The Moors and Jews struck an alliance that would last almost 400 years an alliance that would carry the Moors to Spain at the same time the Jews would experience a Golden Age unequaled, perhaps, until the modern era.

The Berbers, on the other hand, were cavalrymen of note and fearless warriors. They were also good farmers and knew how to live in the mountains. Together, the Berbers supplied the brawn while the Moors supplied the brains and together they became the leading force of civilization.

North Africa became the land of opportunity for the Jews just as the United States would later become the land of opportunity for Jews in Eastern Europe. That opportunity was immeasurably increased by the existence of great rabbis and academies in North Africa. It meant that a Jew could go to where opportunity existed without really sacrificing or compromising his religion.

That, of course, only further undermined the Babylonian Jewish community. From the letters of the times, it is obvious that it increasingly became an older community, a community only for people who were well-established. Younger people who did not have much began to move to North Africa. That explains how that within the timespan of a century almost 150,000 Jews arrived in North Africa.

The great rabbis of North Africa included Rabbi Chananel, the son of one of the four captives, Rabbi Chushiel. He was the rabbi in Kairouan. He wrote a commentary to the entire Talmud. The great rabbis of the early Middle Ages based much of their commentary on his. Rashis seminal commentary on the Talmud, for instance, bases many things upon Rabbi Chananels pioneering work. No one equaled Rashi he was a gift from heaven that never came before or since but the groundwork for his and other commentaries were laid during this era.

Rabbi Chananel built an enormous academy in Kairouan and was extremely influential. In particular, he had a tremendous influence on one of the great men of not only North African Jewry but one of the great men of all Jewish history, Rabbi Isaac of Fez, known in Jewish scholarly circles by his acronym, the Rif.

The Rif lived more than 100 years and had five distinct generations of disciples because he headed an academy by the age of 20. His influence spanned not only that century but later centuries.

The Rif composed the first of the basic books of Jewish law upon which the Shulchan Aruch, the codebook of Jewish law, was based. Therefore, while Rabbi Chananel wrote the Talmudic commentary that all future Talmudic commentaries were built upon, Rabbi Isaac, the Rif, wrote the Jewish law book that all future Jewish law codifications were built upon.

Thanks to efforts from people like Rabbi Chananel and Rabbi Isaac the Jewish community in North Africa became very strong. Jews from that community would move into Spain when the Moors invaded and colonized Spain. At the same time the Sephardic communities were developing in North Africa and Spain, the Ashkenazic Jews were developing in France and the German Rhineland. Even though these two Jewish communities developed at the same time they occupied two completely different worlds, so to speak.

The Jews in North Africa and Spain lived in a Muslim world. They lived in a sunny world, a world that was tolerant toward them (at least relatively speaking). The Ashkenazic Jews lived in a colder climate in more ways than one. They lived in a superstitious, primitive Christian world; in a world of constant danger and hatred; a world that would produce the Crusades; a world of fanaticism and feudalism; a world of the Black Death. It is mind-boggling to consider how Ashkenazic Jewry survived during those early centuries of its development.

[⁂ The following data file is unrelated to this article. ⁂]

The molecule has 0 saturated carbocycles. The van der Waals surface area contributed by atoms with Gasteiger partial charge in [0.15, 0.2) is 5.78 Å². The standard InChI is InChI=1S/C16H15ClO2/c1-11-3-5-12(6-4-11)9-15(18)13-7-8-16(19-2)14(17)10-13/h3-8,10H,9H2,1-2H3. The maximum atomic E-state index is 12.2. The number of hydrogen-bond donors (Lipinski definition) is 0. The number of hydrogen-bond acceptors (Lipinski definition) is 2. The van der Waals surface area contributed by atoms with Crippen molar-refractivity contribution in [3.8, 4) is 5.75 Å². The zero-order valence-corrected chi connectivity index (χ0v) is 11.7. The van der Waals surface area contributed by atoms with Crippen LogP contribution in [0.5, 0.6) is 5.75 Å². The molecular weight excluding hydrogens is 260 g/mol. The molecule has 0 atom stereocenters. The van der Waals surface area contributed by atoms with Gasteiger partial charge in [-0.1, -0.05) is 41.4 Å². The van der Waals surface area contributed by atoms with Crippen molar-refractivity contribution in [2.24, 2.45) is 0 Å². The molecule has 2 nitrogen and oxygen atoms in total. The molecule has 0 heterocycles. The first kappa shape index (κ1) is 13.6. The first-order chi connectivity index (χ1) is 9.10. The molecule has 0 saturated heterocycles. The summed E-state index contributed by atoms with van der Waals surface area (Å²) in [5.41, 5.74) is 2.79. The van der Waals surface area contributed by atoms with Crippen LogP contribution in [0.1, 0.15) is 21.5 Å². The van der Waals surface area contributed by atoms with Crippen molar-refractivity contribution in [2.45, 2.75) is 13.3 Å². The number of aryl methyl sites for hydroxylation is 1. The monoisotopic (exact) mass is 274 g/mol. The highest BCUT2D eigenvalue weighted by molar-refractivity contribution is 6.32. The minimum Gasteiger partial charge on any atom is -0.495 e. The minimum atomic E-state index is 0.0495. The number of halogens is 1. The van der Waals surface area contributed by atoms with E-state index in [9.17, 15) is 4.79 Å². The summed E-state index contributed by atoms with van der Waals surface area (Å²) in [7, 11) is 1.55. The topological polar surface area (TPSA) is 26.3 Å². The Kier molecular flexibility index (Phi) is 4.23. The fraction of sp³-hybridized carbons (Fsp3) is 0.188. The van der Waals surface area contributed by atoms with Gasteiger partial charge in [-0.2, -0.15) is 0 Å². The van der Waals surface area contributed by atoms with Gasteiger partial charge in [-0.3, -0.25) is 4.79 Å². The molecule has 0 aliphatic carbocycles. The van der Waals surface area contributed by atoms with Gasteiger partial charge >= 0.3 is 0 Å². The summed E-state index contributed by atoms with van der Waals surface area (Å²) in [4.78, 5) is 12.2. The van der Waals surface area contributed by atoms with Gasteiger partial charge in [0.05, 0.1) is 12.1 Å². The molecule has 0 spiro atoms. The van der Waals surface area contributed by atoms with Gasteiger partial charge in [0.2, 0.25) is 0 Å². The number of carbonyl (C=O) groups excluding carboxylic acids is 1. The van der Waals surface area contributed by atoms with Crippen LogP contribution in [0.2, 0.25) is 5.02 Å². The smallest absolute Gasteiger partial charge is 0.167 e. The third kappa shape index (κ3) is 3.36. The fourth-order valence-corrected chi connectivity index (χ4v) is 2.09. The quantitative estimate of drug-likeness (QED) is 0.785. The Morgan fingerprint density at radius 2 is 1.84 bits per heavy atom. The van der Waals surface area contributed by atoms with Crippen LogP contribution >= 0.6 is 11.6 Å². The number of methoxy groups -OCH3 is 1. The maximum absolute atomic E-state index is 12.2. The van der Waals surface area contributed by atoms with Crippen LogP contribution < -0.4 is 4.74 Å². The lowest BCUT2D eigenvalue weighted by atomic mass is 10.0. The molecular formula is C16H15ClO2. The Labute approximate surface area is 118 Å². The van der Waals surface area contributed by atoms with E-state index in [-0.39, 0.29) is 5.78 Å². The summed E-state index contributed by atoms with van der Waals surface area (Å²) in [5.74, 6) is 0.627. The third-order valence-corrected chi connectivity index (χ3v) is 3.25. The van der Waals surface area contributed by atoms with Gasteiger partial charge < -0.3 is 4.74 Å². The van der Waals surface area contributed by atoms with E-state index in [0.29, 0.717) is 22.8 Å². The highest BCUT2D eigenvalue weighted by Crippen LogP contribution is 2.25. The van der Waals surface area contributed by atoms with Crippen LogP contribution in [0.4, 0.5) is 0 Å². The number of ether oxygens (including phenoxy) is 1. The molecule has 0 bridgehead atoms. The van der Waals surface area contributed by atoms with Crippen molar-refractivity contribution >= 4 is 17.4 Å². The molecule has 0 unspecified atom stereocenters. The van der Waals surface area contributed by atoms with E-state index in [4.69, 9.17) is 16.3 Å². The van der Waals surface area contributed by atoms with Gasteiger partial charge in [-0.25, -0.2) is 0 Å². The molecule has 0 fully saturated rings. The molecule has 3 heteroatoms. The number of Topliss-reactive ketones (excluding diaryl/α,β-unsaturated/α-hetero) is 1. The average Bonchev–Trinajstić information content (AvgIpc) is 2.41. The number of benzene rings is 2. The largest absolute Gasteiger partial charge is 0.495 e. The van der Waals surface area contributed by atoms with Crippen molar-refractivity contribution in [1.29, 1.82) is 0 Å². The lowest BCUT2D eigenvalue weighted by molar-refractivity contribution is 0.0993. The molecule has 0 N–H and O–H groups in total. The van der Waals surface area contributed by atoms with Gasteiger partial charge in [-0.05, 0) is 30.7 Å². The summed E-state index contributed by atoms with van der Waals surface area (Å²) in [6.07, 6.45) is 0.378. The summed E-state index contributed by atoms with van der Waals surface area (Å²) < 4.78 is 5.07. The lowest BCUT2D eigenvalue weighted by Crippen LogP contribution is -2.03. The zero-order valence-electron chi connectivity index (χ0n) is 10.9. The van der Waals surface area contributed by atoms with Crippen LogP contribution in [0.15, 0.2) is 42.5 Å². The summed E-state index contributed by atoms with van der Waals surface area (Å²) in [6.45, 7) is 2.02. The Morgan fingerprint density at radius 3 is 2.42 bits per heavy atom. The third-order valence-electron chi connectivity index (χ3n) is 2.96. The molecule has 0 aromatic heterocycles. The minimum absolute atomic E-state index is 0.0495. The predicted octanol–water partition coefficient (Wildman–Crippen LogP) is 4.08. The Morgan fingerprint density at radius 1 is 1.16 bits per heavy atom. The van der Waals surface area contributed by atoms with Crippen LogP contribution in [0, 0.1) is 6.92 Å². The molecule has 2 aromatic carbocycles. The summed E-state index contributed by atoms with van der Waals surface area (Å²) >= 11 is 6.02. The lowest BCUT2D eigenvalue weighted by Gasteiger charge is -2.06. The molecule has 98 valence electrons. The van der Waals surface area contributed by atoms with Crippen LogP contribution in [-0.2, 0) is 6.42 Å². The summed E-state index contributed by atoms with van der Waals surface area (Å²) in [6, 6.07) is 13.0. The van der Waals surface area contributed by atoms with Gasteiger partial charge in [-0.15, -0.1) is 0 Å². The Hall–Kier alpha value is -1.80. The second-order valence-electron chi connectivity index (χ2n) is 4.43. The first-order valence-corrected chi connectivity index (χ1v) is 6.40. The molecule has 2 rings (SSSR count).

The spiritual founder of Ashkenazic Jewry was Rabbi Gershom ben Judah, known as Rabbeinu Gershom. He was the last of the Geonim. Born in 960 CE in Mainz (he died in 1030 CE), he lived most of his life in the French Rhineland, though he did travel as far as todays Yugoslavia on the Adriatic. He is the father of Ashkanazic Jewry in the same way that Rabbi Chananel and Rabbi Isaac, the Rif, were the fathers of Sephardic Jewry.

He is best known and most remembered for a number of decrees mentioned in his name which have become binding upon Ashkenazic Jewry. The most famous of those decrees was the ban against polygamy.

Under the laws of the Torah a man was allowed to have more than one wife at one time though as a social and practical matter, monogamy was by far the accepted norm for the traditional Jewish home. Polygamous marriages existed in the Torah, Prophets and Talmud and especially in Jewish communities in the Arab countries.

Rabbeinu Gershom came and banned polygamy. He did not spell out his reasons for the ban, but many have been advanced since. One reason mentioned by the commentators was to prevent licentiousness. A second reason was that they lived in a Christian society that was not only against polygamy, but against marriage! A religion that allowed or encouraged polygamy could not survive in that type of Christian-dominated society. Other reasons were advanced as well. Whatever the reason, the ban against polygamy took hold.

Another decree Rabbeinu Gershom made was that a woman could not be divorced against her will. The ban in effect opposed frivolous divorce. If the woman did not agree, then the divorce could not be granted. Even today both parties have to agree to a Jewish divorce.

Another decree of Rabbeinu Gershom had to do with apostate Jews. We cannot imagine the pressure Jews were subject to in medieval Europe to convert to Christianity. The pressure was not only economic and social, but came with the threat of death and torture. Many of these Jews recanted on their deathbeds. Others wanted to be accepted back into the Jewish community or at least be buried in a Jewish cemetery.